Sunshine Grafting



Last weekend St Mary’s Community Centre saw a keen collection of Abundancers
gather to learn the art of apple and pear grafting. The glorious spring sunshine,
daffodils and chirping birds offered an obvious first answer to the question ‘so, why
do we graft?’. On a weekend like this it was hard to think of anything more apt than
bringing new fruit trees to life!

Over the weekend more than 20 people learnt the whys and hows of this method of
propagating fruit trees, which is done to be sure of the quality and type of fruit we
get from the trees.

First of all we sharpened up our Stanley knife skills on practice branches, before
setting about the real rootstock and scions. We grafted these together using what’s
called the ‘whip and tongue’ method. This involves some surprisingly intricate
blade-work and probably a little more concentration than goes along with the other
important tasks of chatting and tea drinking!

We worked with a fantastic collection of apple and pear scions, lovingly collected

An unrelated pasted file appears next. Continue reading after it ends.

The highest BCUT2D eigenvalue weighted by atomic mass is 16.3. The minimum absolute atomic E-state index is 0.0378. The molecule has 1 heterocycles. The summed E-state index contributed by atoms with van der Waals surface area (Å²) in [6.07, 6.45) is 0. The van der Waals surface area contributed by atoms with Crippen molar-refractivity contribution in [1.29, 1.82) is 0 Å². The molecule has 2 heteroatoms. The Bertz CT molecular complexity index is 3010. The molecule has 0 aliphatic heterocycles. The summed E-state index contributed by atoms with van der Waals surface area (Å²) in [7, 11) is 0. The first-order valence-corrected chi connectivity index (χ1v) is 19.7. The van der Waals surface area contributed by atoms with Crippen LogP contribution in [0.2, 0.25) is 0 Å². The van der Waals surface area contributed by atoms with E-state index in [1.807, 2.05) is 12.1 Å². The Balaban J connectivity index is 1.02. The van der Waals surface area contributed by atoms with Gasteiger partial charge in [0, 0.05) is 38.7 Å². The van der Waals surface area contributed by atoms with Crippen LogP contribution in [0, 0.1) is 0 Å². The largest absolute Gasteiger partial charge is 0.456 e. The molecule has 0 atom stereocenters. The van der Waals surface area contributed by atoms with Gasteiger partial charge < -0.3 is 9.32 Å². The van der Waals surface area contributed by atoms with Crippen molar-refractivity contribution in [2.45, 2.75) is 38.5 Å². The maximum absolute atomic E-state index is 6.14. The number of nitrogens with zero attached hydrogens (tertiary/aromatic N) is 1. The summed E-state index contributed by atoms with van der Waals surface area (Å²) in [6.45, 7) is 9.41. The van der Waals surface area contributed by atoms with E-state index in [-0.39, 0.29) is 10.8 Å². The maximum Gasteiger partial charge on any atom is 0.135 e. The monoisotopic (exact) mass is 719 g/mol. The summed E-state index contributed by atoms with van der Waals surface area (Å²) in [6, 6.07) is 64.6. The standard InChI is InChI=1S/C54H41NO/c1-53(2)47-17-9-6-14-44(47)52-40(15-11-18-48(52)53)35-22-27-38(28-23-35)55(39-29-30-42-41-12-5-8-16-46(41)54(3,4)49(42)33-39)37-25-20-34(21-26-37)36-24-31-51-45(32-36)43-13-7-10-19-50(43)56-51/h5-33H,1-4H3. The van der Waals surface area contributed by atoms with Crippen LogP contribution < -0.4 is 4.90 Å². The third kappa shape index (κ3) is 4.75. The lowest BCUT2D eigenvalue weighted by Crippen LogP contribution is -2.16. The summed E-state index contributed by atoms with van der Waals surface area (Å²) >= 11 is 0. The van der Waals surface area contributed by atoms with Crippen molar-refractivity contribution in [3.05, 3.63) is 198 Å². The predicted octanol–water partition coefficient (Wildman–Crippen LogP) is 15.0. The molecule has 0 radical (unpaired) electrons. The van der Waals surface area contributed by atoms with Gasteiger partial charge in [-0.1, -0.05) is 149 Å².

from across Sheffield, Coed Hills in south Wales, and an organic orchard in Somerset.
The almost overwhelming number of different scions was a reminder of just how
narrow our commercial range of fruit varieties has become. But by the end of the
weekend it was great to see that we had grafted at least one new tree for each of
these varieties. It will be a few weeks before we know how many have taken, but
hopefully a good number will go on to become fully grown fruit trees. Watch this
space for news of how the trees get on over the spring time!

We will also now be looking for homes for the fruit trees, so if you are interested in
buying or fostering a fruit tree drop us an email at


One comment

  1. It was a good day in the sunshine and a good skill to learn. The one I grafted and brought home looks to have worked, the little buds are starting to grow on the top bit. I’m most intrigued to see what type of apples it grows (assuming it will become a big bountiful tree one day!)


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